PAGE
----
The 9 Most Used Drugs in the State of Kentucky
In 2017, 1565 people overdosed on drugs in Kentucky. Toxicology reports revealed the state’s most deadly drugs, but officials also worry about marijuana use. Keep reading to learn about the most used drugs in Kentucky.
In 2017, 52% of people who overdosed had fentanyl in their blood. Fentanyl is a synthetic opioid, 50 times stronger than heroin. Sometimes, people seek fentanyl because of its intense high, but often, people buy drugs laced with fentanyl.
Here are some facts about fentanyl:
- From 2011 to 2015, overdoses from this drug increased in all age groups.
- The biggest increases were in people ages 25 to 34.
- Some needle exchange programs offer test strips so people can check if their drugs are laced with fentanyl.
Morphine was in 40% of overdose victims. That is 627 people. Often, morphine addictions start with a prescription, and to fight the epidemic, officials have charged some doctors for their involvement:
- Federal prosecutors charged 60 doctors with illegally prescribing pain meds.
- They handed out 32 million pills including morphine.
- These doctors were based in Kentucky and four other states.
Found in 36% of overdoses, alprazolam is a benzo used to treat anxiety. Often sold under the brand name Xanax, this drug is very dangerous if mixed with alcohol or other substances.
Here is a look at the Xanax issue in Kentucky:
- This is one of the top three most prescribed drugs in Kentucky.
- Between 2004 and 2008, there was a 89% increase in ER visits for Xanax.
- To reduce abuse, a clinic in Louisville stopped prescribing Xanax.
Involved in 31% of fatal overdoses, gabapentin is a painkiller, and it helps to stop seizures. Here is what you need to know:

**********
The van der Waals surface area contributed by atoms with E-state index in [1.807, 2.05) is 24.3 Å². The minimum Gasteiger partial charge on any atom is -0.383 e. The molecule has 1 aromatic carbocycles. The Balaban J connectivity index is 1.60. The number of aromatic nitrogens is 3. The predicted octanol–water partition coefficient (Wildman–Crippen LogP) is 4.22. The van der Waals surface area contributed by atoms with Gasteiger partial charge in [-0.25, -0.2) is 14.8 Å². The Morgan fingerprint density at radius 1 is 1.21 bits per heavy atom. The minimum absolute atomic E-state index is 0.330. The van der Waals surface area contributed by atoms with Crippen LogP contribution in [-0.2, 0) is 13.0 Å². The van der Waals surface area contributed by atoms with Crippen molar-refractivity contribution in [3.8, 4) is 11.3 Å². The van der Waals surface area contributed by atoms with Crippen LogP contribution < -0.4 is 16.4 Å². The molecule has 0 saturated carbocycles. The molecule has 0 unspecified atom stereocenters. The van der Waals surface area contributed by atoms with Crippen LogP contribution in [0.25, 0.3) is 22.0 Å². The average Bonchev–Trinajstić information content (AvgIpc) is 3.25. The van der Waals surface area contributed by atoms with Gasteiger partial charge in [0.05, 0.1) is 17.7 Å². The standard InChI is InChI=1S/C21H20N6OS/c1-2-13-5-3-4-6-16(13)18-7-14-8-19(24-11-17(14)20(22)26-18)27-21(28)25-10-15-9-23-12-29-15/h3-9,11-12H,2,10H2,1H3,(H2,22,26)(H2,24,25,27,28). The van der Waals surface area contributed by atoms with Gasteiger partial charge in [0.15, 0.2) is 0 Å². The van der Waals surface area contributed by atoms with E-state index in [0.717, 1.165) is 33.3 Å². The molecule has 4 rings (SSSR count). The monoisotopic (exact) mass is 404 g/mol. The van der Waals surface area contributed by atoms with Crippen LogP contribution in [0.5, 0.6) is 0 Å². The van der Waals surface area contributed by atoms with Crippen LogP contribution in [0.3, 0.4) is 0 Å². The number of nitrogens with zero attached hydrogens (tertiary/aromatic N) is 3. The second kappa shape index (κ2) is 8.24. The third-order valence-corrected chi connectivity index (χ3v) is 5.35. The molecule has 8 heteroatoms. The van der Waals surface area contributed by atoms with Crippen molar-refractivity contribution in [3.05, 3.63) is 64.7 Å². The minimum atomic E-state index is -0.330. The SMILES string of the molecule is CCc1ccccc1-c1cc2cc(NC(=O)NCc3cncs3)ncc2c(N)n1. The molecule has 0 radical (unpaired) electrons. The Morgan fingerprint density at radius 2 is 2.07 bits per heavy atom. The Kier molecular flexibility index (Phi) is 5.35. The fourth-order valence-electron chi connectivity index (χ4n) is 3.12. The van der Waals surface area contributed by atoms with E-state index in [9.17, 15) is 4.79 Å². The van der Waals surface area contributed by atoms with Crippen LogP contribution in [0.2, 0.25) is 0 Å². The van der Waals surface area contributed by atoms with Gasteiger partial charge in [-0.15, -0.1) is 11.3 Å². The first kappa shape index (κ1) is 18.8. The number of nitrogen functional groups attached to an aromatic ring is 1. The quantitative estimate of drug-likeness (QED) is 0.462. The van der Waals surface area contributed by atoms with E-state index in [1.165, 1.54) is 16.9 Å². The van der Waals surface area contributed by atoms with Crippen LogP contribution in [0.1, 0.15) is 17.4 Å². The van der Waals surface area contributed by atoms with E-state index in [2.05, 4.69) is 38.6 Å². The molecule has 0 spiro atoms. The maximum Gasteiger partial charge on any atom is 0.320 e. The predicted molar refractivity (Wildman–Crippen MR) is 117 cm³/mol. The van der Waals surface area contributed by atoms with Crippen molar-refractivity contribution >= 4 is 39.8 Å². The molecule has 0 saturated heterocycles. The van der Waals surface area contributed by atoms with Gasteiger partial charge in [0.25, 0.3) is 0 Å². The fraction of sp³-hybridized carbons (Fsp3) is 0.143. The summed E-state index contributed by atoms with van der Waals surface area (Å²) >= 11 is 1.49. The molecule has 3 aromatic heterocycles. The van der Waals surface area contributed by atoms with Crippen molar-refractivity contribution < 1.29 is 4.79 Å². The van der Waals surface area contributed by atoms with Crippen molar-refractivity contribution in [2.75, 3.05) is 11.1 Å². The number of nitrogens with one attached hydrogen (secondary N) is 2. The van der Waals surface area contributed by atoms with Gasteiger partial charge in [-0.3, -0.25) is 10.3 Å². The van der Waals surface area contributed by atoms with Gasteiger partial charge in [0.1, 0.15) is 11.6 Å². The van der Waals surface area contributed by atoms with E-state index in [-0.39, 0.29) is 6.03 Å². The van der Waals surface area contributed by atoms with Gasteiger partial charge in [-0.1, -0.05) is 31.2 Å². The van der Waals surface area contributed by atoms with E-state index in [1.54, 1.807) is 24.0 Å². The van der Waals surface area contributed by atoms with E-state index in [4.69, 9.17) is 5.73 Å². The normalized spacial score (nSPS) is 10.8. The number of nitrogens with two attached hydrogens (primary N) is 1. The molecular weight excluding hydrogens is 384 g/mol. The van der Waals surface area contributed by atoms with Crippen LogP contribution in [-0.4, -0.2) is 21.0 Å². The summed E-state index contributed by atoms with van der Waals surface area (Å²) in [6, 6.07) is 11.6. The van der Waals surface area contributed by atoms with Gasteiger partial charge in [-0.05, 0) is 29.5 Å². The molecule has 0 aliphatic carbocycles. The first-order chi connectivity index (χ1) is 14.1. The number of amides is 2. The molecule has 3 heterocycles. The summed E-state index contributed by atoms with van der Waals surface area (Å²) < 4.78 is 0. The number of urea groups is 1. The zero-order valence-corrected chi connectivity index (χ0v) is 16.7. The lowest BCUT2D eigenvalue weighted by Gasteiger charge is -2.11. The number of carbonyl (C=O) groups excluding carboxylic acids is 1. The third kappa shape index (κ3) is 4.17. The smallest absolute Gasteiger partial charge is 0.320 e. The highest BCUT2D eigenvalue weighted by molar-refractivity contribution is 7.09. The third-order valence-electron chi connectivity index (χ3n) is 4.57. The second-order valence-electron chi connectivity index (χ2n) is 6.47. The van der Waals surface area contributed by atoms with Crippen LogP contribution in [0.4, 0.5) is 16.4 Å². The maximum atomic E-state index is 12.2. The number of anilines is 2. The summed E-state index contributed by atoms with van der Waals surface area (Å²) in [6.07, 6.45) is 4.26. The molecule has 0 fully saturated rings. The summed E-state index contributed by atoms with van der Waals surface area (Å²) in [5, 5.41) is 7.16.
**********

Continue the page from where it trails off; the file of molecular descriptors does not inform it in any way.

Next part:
- Doctors used to prescribe this drug as a “safe” opioid alternative.
- Now, many people use “gabbies” recreationally.
- People use this drug to intensify the feeling of other opioids.
- On its own, it doesn’t cause overdoses.
- Instead, it leads to blackouts and increases the risk of overdosing.
Coroners found meth in 29% of overdose victims in Kentucky. Check out these facts about meth in Kentucky:
- In 2011, Kentucky had 1235 meth labs.
- By 2018, there were only 38 in the state.
- Use of meth increased by 20% in overdoses.
About 22% of overdoses involved heroin. To fight back, the state passed a heroin bill with these features:
- 10 years in prison for bringing heroin into Kentucky.
- Clean needle exchanges based on local approval.
- Increased naloxone availability.
- A “Good Smaritarian” rule to protect people from charges if they get help for someone overdosing.
This prescription pain killer was found in 14% of overdoses, and people often get this drug from pharmacies. Take a look at these shocking stories about oxycodone in Kentucky.
- After authorities discovered that a Florida pain clinic was a pill mill, they sentenced the owner to 29 years in prison. Nearly half the customers were from Kentucky.
- Between 2006 and 2012, Shearer Drug in Albany, KY bought 6.8 million oxy and hydrocodone pills. That is more pain pills per capita than any other pharmacy in the country.
- Fake pills designed to look like Oxycodone often contain deadly amounts of fentanyl. This creates a huge problem in Kentucky.
Also present in 14% of overdoses, hydrocodone is another synthetic opioid. If you add up all the synthetic opioids, they are linked to more overdoses than heroin.
Hydrocodone abuse usually starts with a prescription. Doctors over prescribe this drug and retailers dole it out too easily. These stories highlight the issue:
- 23 hospitals are suing drug makers and retailers for their rule in the opioid epidemic. The hospitals are trying to recoup funds spent on caring for victims of this epidemic.